What follows is a guest post by Brock Rough. Brock is a graduate of Northern Illinois University (2010, MA in Philosophy), and currently a PhD Candidate at the University of Maryland, College Park, Department of Philosophy. His research focuses on the art status and ontology of videogames, their role as a test case for theories of art, and the ontology and intersection of games and art. Before pursuing philosophy, Brock spent several years working as a portrait painter.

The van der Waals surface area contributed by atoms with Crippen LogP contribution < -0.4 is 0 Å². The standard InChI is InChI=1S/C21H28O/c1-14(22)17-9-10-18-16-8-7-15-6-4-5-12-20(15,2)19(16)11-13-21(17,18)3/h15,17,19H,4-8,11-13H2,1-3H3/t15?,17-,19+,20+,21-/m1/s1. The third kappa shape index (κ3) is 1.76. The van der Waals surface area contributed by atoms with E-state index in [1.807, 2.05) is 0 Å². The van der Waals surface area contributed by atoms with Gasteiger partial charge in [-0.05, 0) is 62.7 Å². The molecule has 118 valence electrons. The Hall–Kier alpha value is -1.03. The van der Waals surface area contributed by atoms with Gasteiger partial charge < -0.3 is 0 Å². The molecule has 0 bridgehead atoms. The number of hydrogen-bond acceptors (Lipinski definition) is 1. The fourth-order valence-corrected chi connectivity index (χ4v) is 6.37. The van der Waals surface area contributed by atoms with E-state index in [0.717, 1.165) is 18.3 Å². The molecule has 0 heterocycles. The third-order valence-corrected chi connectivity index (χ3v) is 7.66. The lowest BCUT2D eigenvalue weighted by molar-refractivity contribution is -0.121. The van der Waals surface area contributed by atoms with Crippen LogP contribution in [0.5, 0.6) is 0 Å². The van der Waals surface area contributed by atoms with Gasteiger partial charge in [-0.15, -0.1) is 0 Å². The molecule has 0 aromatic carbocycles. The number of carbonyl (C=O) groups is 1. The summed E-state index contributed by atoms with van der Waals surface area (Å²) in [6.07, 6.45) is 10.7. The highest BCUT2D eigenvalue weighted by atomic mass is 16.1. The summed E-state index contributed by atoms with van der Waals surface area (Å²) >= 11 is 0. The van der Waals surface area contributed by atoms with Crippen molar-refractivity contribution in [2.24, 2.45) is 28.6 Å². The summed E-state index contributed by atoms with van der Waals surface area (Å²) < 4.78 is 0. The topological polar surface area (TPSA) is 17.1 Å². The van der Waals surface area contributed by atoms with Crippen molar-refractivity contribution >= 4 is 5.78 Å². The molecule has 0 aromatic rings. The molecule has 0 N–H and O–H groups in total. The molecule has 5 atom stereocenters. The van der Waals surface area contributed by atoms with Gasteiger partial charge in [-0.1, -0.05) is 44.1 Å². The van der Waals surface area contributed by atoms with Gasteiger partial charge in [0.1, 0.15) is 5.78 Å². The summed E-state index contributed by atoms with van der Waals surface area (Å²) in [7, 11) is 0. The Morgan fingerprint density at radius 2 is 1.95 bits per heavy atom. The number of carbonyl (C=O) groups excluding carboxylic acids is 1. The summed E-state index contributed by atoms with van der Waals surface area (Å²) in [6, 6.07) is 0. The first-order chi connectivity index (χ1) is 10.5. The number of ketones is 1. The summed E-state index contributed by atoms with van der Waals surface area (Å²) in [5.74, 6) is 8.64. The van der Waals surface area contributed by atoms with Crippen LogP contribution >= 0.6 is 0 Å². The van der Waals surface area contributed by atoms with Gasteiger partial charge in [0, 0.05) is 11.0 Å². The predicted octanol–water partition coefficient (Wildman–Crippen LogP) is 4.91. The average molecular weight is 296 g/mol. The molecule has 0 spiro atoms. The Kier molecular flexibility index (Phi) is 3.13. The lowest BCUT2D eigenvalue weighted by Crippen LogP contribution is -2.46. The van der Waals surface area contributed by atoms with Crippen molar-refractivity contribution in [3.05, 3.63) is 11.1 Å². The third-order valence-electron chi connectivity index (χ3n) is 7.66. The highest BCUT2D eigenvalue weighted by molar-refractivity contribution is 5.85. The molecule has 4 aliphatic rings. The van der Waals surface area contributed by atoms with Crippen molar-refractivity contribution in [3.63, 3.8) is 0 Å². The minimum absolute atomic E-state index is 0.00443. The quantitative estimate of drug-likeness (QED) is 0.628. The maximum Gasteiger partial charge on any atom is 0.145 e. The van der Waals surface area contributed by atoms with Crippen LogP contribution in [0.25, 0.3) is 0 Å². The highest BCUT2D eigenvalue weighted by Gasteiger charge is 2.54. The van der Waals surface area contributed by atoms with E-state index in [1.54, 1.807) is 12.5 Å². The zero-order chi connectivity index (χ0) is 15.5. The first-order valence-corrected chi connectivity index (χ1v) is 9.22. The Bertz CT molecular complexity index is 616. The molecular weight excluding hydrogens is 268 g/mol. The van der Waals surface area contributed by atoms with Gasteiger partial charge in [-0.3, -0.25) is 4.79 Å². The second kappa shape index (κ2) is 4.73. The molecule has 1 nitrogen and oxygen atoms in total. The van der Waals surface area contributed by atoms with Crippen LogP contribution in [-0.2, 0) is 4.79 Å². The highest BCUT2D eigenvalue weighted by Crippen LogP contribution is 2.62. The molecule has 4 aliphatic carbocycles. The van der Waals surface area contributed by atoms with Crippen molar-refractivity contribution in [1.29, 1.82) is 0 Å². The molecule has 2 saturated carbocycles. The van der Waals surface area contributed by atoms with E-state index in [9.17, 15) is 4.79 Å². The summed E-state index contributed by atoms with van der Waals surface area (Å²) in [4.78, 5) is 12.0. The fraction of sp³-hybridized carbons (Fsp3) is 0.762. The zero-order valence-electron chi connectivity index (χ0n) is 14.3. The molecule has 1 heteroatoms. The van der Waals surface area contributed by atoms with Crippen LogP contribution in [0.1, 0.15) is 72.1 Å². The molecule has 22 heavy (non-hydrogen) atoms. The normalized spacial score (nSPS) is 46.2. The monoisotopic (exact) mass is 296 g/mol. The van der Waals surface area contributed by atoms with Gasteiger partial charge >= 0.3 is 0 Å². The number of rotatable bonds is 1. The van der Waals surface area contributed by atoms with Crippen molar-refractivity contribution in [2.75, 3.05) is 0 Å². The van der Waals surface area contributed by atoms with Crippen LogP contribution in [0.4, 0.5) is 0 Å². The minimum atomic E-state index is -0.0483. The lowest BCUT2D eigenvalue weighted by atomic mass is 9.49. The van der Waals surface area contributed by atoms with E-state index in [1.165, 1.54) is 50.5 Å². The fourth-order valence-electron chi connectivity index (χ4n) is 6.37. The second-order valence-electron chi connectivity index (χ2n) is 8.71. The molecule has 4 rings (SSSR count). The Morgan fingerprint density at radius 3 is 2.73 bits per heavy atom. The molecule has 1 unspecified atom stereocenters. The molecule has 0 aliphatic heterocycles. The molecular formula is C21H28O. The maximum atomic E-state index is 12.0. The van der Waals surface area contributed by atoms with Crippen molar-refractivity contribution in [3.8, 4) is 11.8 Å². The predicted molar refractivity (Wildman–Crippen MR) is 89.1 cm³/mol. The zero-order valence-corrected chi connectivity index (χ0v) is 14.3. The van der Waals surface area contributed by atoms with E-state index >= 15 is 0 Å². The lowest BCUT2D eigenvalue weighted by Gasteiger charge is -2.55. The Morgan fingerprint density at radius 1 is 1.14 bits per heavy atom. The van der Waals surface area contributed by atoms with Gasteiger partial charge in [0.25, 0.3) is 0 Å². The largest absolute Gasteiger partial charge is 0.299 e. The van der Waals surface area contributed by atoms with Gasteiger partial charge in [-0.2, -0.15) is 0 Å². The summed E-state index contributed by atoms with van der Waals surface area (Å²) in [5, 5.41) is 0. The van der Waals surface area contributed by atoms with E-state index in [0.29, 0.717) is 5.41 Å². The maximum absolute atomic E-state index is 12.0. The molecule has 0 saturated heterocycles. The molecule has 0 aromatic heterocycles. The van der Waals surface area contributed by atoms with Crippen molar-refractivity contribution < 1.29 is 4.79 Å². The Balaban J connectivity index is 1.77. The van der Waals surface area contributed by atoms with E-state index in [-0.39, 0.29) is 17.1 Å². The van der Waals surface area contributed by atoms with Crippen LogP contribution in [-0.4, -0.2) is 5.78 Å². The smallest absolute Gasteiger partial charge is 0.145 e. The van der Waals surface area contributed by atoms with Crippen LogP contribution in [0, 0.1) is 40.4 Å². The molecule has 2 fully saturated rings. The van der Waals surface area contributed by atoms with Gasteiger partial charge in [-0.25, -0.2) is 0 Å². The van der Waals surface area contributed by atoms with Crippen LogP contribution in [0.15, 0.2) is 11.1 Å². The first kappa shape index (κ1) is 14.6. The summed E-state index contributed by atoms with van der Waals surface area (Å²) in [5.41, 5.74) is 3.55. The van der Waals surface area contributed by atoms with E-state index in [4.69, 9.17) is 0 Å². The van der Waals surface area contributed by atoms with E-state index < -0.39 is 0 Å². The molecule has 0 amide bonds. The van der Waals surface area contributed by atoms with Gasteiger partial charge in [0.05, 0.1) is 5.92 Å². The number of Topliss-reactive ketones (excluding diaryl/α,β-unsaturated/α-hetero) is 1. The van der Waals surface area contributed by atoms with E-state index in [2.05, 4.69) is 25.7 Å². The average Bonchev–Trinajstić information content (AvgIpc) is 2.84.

Videogames are a massive cultural phenomenon. They have come far from the early days of Pong, Pac-Man, and Super Mario Bros. to become productions with Hollywood blockbuster-sized budgets and sales records, like the Call of Duty, Madden NFL, and Grand Theft Auto series’. With such popularity, it was inevitable that some would begin to question the art status of, at least some, videogames. And for some, the issue has been put to rest by the recent inclusion of videogames in some world-class art institutions, including the travelling exhibition put together by the Smithsonian and the permanent collection started by MoMa.